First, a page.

Domain Group senior economist Andrew Wilson said the regulatory crackdown on investor lending needs to be questioned if the integrity of the data it was based on is now being scrutinised.
“The RBA recently found $50 billion in unaccounted-for investor lending, which really does create a lot of head scratching,” he said.
“If we have to question the integrity of the data, really, doesn’t that question the whole nature of the policy as it has been introduced? We are not just looking at the outcomes of the macroprudential policy, but the nature of the recording of the particular data."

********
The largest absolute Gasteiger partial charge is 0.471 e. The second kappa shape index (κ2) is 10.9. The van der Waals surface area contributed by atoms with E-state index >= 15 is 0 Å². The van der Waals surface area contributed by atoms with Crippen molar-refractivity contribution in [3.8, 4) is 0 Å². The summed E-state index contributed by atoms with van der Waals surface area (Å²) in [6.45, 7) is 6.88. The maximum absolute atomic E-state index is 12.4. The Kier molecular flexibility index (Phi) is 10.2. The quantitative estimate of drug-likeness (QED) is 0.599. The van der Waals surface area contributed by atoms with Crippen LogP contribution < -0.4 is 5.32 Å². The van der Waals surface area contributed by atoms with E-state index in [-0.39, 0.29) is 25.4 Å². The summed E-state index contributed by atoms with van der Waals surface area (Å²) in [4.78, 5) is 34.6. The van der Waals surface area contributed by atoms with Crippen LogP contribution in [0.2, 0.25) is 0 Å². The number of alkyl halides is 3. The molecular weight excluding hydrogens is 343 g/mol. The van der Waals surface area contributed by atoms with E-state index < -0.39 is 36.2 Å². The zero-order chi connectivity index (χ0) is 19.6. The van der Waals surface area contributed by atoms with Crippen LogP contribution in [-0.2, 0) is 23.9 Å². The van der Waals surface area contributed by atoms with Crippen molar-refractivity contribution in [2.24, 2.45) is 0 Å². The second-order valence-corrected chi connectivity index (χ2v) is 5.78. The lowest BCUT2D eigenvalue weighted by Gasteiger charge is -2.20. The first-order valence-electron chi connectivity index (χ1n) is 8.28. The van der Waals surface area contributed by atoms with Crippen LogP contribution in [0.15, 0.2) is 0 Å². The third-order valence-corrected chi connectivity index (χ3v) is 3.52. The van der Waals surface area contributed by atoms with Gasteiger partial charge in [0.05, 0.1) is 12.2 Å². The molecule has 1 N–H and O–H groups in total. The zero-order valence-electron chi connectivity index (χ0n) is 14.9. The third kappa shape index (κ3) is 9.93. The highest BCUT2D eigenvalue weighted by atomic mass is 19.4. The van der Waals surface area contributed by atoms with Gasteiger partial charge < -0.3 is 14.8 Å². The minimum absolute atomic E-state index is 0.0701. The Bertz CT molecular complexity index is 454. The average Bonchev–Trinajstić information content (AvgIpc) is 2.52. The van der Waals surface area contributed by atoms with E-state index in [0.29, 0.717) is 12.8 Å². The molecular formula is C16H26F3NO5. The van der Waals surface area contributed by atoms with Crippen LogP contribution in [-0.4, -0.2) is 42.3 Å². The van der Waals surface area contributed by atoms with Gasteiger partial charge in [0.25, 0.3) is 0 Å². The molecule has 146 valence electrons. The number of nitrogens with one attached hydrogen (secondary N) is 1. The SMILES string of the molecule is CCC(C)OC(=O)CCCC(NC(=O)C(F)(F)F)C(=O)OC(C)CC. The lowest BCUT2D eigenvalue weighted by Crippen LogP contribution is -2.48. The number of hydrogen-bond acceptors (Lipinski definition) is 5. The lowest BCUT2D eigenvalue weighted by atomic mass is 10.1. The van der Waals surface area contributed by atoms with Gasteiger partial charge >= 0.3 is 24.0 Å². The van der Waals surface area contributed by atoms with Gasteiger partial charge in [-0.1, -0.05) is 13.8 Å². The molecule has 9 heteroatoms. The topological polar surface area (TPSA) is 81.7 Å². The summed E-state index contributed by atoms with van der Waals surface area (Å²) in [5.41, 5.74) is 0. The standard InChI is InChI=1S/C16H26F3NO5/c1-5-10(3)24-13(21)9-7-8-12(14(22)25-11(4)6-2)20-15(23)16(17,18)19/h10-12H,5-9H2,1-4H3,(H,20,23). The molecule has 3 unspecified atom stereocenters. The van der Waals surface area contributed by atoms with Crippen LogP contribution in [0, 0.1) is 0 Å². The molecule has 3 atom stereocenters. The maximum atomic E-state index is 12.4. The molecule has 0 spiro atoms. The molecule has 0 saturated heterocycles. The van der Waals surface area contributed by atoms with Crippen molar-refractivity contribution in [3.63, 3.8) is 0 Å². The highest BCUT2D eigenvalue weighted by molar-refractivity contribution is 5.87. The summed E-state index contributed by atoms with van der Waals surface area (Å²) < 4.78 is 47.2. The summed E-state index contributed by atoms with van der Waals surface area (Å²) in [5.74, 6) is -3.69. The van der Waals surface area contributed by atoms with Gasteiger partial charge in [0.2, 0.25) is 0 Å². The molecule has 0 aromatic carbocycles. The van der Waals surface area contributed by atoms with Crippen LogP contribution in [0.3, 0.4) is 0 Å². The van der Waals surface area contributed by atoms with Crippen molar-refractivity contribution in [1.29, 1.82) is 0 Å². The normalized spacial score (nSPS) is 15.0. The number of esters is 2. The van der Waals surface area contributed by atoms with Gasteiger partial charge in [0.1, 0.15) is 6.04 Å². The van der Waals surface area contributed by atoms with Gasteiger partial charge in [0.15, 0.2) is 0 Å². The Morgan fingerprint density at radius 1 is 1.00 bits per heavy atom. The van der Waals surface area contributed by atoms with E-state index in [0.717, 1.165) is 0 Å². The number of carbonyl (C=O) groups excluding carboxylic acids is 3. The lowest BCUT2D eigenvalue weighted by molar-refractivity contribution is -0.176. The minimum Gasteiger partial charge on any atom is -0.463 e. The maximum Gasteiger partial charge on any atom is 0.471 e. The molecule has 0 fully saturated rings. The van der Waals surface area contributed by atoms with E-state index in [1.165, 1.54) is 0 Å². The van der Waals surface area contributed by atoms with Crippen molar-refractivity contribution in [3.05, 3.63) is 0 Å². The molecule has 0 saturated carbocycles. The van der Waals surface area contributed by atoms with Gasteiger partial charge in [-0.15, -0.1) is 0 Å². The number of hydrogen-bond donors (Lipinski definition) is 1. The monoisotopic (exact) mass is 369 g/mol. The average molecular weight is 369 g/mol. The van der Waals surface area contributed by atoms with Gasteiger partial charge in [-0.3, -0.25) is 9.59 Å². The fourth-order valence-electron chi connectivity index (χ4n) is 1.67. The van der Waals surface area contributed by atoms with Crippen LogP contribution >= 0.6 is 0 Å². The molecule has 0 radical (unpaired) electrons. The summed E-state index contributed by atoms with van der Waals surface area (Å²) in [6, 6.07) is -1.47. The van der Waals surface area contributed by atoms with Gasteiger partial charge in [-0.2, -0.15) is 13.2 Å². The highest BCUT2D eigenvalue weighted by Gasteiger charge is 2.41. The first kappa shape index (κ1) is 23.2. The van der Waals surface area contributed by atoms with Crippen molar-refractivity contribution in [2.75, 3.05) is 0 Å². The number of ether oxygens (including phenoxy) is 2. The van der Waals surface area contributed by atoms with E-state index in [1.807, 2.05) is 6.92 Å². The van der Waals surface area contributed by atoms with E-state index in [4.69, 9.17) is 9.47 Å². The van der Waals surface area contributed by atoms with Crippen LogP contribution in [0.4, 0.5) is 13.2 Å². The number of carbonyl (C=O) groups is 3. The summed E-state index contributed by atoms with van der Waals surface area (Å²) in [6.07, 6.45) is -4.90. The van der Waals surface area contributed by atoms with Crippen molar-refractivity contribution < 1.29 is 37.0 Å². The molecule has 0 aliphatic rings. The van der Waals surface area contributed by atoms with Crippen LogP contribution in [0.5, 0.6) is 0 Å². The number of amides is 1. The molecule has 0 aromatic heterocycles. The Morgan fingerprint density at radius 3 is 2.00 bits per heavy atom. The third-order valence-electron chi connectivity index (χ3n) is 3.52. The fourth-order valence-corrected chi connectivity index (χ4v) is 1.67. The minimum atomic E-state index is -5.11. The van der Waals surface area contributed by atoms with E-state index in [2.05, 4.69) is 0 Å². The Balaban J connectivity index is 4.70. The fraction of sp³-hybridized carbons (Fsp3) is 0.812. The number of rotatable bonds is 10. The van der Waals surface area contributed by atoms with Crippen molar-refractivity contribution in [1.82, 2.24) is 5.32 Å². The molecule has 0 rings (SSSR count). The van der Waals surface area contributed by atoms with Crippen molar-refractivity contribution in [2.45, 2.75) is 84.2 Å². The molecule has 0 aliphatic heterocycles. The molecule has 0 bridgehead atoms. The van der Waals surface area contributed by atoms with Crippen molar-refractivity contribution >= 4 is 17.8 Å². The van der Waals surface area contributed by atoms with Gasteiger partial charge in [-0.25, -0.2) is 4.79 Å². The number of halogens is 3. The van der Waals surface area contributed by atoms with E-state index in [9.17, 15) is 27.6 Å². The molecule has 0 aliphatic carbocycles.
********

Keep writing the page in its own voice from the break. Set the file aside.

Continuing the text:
Dr Wilson’s comments come after the RBA expressed its concern over data problems that have emerged as lenders split investor loans from owner-occupied loans.
“It is a can of worms that has been opened. It’s not just questioning the need for a model in the first place, but it is now questioning the foundation of the model itself, and whether the outcomes are measurable in terms of rigour,” he said.
RBA deputy governor Philip Lowe said earlier this month that these data problems have emerged as lenders have taken a closer look at their housing loans following increased supervisory scrutiny.
“As lenders have looked more closely, what they have found has surprised and, to some extent, concerned us,” he said.
Next year APRA, the RBA and the Australian Bureau of Statistics will undertake a thorough review of the home loan data collected from Australian banks.